Sunday, 14 March 2010

Wolfgang Rihm, Barbican Total Immersion (1)

In an era when surface counts more than substance, it was refreshing to attend this BBC Wolfgang Rihm Total Immersion day at the Barbican, London. For one thing, the composer has no time for superficial clichés. "New Simplicity?" he said. "That was just a group of us friends getting together over a few beers, but someone had to go give it a title". Perhaps people need to fit things into rigid categories : it's easier than actually listening. But that's not how real composers work. "Kein Schublade", as Rihm said, "No pigeonholes".

Even as a child, he was arty, dictating stories to his mother before he learned to write. Debussy introduced him to the possibilities of music. "The process comes through the process", he said, helpfully, which means something like creativity comes from being open to things.

Rihm comes over as a fascinating person, completely without artifice and cant. All the theories in the world can't explain what makes a composer tick, and probably most of them can't explain themselves. But I hope someone at the BBC has kept a tape of Rihm's discussion with Ivan Hewett as it's a gem, better than many formal interviews.

The London Sinfonietta played the 1pm concert, conducted by Baldur Brönnimann. First, Bild (eine Chiffre) (1984), a piece so dramatic that it "is" theatre, no need for narrative. Film music this is not, even though Rihm had in mind the images of Buñuel's Un chien Andalou. Rihm's even said you could cut the music up and scramble it with the film: both are separate works of art expressing connected ideas. Conceptually this is radical because it puts the onus on the listener to make of it what he or she can. From this I got terse, skittering turbulence against moments of tense listening.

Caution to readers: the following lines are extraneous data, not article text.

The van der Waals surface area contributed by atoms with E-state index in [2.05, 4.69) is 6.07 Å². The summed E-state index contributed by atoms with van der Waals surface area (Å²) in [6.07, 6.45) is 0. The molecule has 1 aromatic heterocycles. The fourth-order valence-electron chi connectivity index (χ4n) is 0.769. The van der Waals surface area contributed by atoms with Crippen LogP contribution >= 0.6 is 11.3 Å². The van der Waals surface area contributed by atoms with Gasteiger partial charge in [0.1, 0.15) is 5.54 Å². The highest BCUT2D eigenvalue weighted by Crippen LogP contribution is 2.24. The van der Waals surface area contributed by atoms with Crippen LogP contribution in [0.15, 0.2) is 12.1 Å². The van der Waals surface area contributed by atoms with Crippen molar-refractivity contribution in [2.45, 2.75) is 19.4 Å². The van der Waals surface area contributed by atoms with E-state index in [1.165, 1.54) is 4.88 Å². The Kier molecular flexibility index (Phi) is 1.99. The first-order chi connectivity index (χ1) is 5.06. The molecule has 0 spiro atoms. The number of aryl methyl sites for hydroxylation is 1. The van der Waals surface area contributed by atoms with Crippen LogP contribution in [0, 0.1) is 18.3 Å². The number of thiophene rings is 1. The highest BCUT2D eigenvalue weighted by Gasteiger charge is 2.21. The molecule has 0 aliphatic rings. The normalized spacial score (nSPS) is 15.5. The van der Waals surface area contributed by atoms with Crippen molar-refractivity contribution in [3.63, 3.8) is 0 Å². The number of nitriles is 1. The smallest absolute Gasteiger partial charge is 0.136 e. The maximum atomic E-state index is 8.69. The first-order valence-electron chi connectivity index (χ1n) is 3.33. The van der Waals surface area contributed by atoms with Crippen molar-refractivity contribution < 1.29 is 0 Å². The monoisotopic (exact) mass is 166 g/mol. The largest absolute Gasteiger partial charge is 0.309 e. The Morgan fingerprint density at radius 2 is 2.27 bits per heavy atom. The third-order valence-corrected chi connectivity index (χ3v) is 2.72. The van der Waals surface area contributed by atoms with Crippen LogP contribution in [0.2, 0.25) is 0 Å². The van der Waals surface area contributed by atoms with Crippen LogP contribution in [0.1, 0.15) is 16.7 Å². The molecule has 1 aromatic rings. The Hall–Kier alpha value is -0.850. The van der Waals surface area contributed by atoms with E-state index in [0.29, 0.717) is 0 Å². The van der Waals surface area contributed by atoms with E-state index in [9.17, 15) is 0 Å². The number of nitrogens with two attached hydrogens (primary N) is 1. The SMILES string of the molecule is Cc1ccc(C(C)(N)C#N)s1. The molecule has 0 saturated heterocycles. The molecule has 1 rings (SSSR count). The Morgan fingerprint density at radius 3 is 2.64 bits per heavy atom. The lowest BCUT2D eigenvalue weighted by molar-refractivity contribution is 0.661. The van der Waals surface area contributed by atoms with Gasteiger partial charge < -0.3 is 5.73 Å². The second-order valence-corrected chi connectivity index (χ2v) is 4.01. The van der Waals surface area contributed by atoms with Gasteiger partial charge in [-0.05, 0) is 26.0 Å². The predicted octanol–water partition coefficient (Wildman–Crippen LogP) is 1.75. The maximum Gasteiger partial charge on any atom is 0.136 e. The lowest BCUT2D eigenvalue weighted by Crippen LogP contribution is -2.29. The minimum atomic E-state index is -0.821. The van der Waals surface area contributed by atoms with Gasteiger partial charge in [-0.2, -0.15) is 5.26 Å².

Hewett's programme notes (unusually prescient) put it much better, "this sharp little at once murky and sharp-edged like a knife hidden in mud...insistent hammering on metal plates provokes a furious reaction, but then things freeze into immobilty. Stammers and whispers can get no purchase on this silence.......the final outburst has the air of a suicide note".

Bear in mind the idea of music as all-inclusive theatre, for Concerto 'Séraphin' (2006-8) which evolved from ideas that have also found expression in connected chamber pieces and a piece of music-drama, as seen in the video above. The version the Sinfonietta performed is scored for fairly large orchestra. It's huge. lasting almost an hour, developing over more than 20 segments. It's not easy to take in on one listening, so listen to the BBC rebroadcast, which is on now.

Séraphin' refers to an article by Antonin Arnaud, famous for the "Theatre of Cruelty" which sounds gruesome but it's the idea that struggle is needed if the spirit is to be freed. Facing extreme challenge stretches limitations until they burst and are obliterated. That allows a new kind of consciousness to emerge, transcending all that has gone before. It's a metaphor for modern times, and hence a metaphor for modern music. You can't passively wallow, you have to engage. Brian Ferneyhough responds to Artaud, too , as have other composers. The New Simplicity meets the New Complexity! So much for silly labels. Indeed if you think about it Jesus went through much the same when he was on the cross. Rihm makes light of his compositional methods, but his music has probably gone through deep layers before it reaches the score.

Much in Concerto Séraphin is deliberately deceptive : you have to be alert. Fortunately the segmental nature of the piece allows you to concentrate on different parts, so you don't have to get it all at once. That, too, is like life, fleeting images that fly past, only to bear fruit later, when they germinate in your subconscious. The ground keeps shifting. You can fix on signposts, but as soon as you follow them, they change. The flute leads most of the early segments, high and clear, Then the flautist switches to a big, mean bass flute. What sounds at first like a bassoon or unnaturally huigh contrabassoon turns out to be contrabass clarinet. Two harps are beaten, vibrating instruments treated like percussion. Sometimes the first violin starts to lead, then goes into a strange frenzy, the others can't pursue. Snippets of almost-melody appear like Irrlicht.

Get to that rebroadcast soon! More to come on the evening Rihm concert, and if I have time, on Rihm Lieder and Killmayer
photo credit : Hans Peter Schaefer

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